Role of Ess1 in Growth, Morphogenetic Switching, and RNA Polymerase II Transcription in Candida Albicans.

Role of Ess1 in Growth, Morphogenetic Switching, and RNA Polymerase II Transcription in Candida albicans.

PLoS One. 2013; 8(3): e59094
Samaranayake D, Atencio D, Morse R, Wade JT, Chaturvedi V, Hanes SD

Candida albicans is a fungal pathogen that causes potentially fatal infections among immune-compromised individuals. The emergence of drug resistant C. albicans strains makes it important to identify new antifungal drug targets. Among potential targets are enzymes known as peptidyl-prolyl cis/trans isomerases (PPIases) that catalyze isomerization of peptide bonds preceding proline. We are investigating a PPIase called Ess1, which is conserved in all major human pathogenic fungi. Previously, we reported that C. albicans Ess1 is essential for growth and morphogenetic switching. In the present study, we re-evaluated these findings using more rigorous genetic analyses, including the use of additional CaESS1 mutant alleles, distinct marker genes, and the engineering of suitably-matched isogenic control strains. The results confirm that CaEss1 is essential for growth in C. albicans, but show that reduction of CaESS1 gene dosage by half (?/+) does not interfere with morphogenetic switching. However, further reduction of CaEss1 levels using a conditional allele does reduce morphogenetic switching. We also examine the role of the linker ?-helix that distinguishes C. albicans Ess1 from the human Pin1 enzyme, and present results of a genome-wide transcriptome analysis. The latter analysis indicates that CaEss1 has a conserved role in regulation of RNA polymerase II function, and is required for efficient termination of small nucleolar RNAs and repression of cryptic transcription in C. albicans. HubMed – drug


Detection of Rapalog-Mediated Therapeutic Response in Renal Cancer Xenografts Using (64)Cu-bevacizumab ImmunoPET.

PLoS One. 2013; 8(3): e58949
Chang AJ, Sohn R, Lu ZH, Arbeit JM, Lapi SE

The importance of neovascularization for primary and metastatic tumor growth fostered numerous clinical trials of angiogenesis inhibitors either alone or in combination with conventional antineoplastic therapies. One challenge with the use of molecularly targeted agents has been the disconnection between size reduction and tumor biologic behavior, either when the drug is efficacious or when tumor resistance emerges. Here, we report the synthesis and characterization of (64)Cu-NOTA-bevacizumab as a PET imaging agent for imaging intratumoral VEGF content in vivo. (64)Cu-NOTA-bevacizumab avidly accumulated in 786-O renal carcinoma xenografts with lower levels in host organs. RAD001 (everolimus) markedly attenuated (64)Cu-NOTA-bevacizumab accumulation within 786-O renal carcinoma xenografts. Tumor tissue and cellular molecular analysis validated PET imaging, demonstrating decreases in total and secreted VEGF content and VEGFR2 activation. Notably, (64)Cu-NOTA-bevacizumab PET imaging was concordant with the growth arrest of RAD001 tumors. These data suggest that immunoPET targeting of angiogenic factors such as VEGF could be a new class of surrogate markers complementing the RECIST criteria in patients receiving molecularly targeted therapies. HubMed – drug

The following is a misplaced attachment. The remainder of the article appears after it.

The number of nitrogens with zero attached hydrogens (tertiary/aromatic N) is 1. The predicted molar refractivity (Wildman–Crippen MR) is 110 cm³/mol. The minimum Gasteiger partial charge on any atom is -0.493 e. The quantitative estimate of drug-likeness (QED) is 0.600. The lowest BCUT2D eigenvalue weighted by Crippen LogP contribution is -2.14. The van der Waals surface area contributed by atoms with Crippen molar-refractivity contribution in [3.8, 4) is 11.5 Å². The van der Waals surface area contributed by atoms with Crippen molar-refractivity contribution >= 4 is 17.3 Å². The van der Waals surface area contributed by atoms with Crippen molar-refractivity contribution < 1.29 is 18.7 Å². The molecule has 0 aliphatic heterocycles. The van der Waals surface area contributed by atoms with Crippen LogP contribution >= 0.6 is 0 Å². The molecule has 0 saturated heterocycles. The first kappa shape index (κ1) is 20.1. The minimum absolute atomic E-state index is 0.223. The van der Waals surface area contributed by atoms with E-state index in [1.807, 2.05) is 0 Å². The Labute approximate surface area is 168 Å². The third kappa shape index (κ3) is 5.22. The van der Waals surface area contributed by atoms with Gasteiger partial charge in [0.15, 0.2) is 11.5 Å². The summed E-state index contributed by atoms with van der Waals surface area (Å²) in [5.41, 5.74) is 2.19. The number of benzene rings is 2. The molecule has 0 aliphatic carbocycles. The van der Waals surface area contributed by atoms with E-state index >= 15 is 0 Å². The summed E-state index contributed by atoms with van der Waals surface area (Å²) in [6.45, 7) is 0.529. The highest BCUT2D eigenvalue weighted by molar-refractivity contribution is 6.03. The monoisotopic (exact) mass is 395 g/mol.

A unified conformational selection and induced fit approach to protein-Peptide docking.

PLoS One. 2013; 8(3): e58769
Trellet M, Melquiond AS, Bonvin AM

Protein-peptide interactions are vital for the cell. They mediate, inhibit or serve as structural components in nearly 40% of all macromolecular interactions, and are often associated with diseases, making them interesting leads for protein drug design. In recent years, large-scale technologies have enabled exhaustive studies on the peptide recognition preferences for a number of peptide-binding domain families. Yet, the paucity of data regarding their molecular binding mechanisms together with their inherent flexibility makes the structural prediction of protein-peptide interactions very challenging. This leaves flexible docking as one of the few amenable computational techniques to model these complexes. We present here an ensemble, flexible protein-peptide docking protocol that combines conformational selection and induced fit mechanisms. Starting from an ensemble of three peptide conformations (extended, a-helix, polyproline-II), flexible docking with HADDOCK generates 79.4% of high quality models for bound/unbound and 69.4% for unbound/unbound docking when tested against the largest protein-peptide complexes benchmark dataset available to date. Conformational selection at the rigid-body docking stage successfully recovers the most relevant conformation for a given protein-peptide complex and the subsequent flexible refinement further improves the interface by up to 4.5 Å interface RMSD. Cluster-based scoring of the models results in a selection of near-native solutions in the top three for ?75% of the successfully predicted cases. This unified conformational selection and induced fit approach to protein-peptide docking should open the route to the modeling of challenging systems such as disorder-order transitions taking place upon binding, significantly expanding the applicability limit of biomolecular interaction modeling by docking. HubMed – drug